About a month ago, Mrs. G. and I decided to go to the movies, which is something we had not done for two years. Oh sure, we watch movies, but we do it at home where there’s no line for the bathroom and the food is better. Here’s the thing though—with the lights up and distractions aplenty, do we really watch movies? I’d guess it’s more chatting, playing with the dog, and phone gazing than actual movie watching, so we miss a lot. We’ve both re-rented movies we’ve previously seen because we forgot we watched them.
Towards the middle to end of December though, a bunch of movies were released that looked interesting enough to see in a theater, so we bit the bullet and decided to go see The Revenant. Much was made out of this movie because of the brutal filming conditions and that the star, Titanic DiCaprio, ate a raw bison liver.
The movie was also based on an actual person named Hugh Jass, or maybe it was Hugh Glass, who has been dead for so long that he wouldn’t care that a heavy amount of poetic license was used to tell the story. Still, we watched it and it was long and intense and the cinematography was beautiful and thirty seconds before the emotional and climactic ending, my wife checked her phone to see what time it was and accidently activated Siri. She quickly tried to cram the device back into her purse, but it was too late. While the entire theater was rapt with attention to the screen, Mrs. G.’s phone shouted, “I’m sorry, I didn’t understand that.” Pins that were dropped looked up and said, “Hey, what the heck?”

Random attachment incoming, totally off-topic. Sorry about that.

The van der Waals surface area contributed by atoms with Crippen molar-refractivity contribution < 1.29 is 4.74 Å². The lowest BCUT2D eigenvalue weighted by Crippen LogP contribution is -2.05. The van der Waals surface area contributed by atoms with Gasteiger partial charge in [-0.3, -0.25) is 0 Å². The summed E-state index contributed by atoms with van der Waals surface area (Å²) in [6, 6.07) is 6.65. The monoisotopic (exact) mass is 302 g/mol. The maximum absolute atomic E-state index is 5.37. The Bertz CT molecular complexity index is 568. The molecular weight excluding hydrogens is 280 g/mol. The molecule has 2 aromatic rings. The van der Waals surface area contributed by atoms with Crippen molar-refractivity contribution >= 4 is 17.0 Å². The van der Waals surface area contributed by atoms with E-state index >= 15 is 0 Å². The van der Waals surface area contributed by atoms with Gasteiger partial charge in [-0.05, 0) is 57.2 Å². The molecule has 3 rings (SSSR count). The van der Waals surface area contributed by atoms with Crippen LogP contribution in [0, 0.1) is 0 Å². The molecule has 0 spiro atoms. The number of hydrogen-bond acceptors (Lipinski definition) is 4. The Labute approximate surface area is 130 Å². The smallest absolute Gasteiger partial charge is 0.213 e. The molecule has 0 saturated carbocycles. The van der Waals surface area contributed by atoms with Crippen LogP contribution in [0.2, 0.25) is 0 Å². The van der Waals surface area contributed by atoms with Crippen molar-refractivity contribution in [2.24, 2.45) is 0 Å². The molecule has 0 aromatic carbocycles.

OK, so eager-to-please Siri notwithstanding, the experience was great and here’s why. Since the last time we went to the movies, theater owners have realized that movies are released to buy or rent only a few weeks after they leave the theater. Once movies are available to people, they can watch them on televisions the size of billboards, so why would anyone go to a theater? Why indeed, so here’s one big reason: The theater we went to accepted reservations. Let that sink in for a second. One can go online a couple of weeks in advance to select and reserve seats. The actual seats. 13B and 13C. What this does is eliminate the triple risk hassle that drove most people out of theaters in the first place:
- Not getting in at all and having to either go back home or watch Ride Along 5, because it was the only thing available.
- Having to sit so far to the side that the actors appear in silhouettes.
- Sitting in the front row, which meant a seventy-five dollar trip to the chiropractor after gazing up into the nose holes of the actors for the entire movie.
The individual theaters within the multiplex were also stadium-sized, which meant that people who have never heard of the word “babysitter” could wander in on the spur of the moment with a barrel of popcorn, and spend the next two hours teaching their pre-school aged children how to use stairs during an R-rated movie. For whatever reason, reservations weed out the oblivious moviegoer who still thinks they are home in their living room.
Being able to make reservations isn’t the best part though. They also ripped out all of those seats that they won’t even use in a Trailways bus station, and replaced them with big, fat Naugahyde recliners that, even when reclined, still have two feet of space between the soles of my shoes and the back of the seat in front of me, and I’m over six feet tall. Plus, each seat has its own wide armrest so there’s no nudge wresting with guy next door for armrest real estate.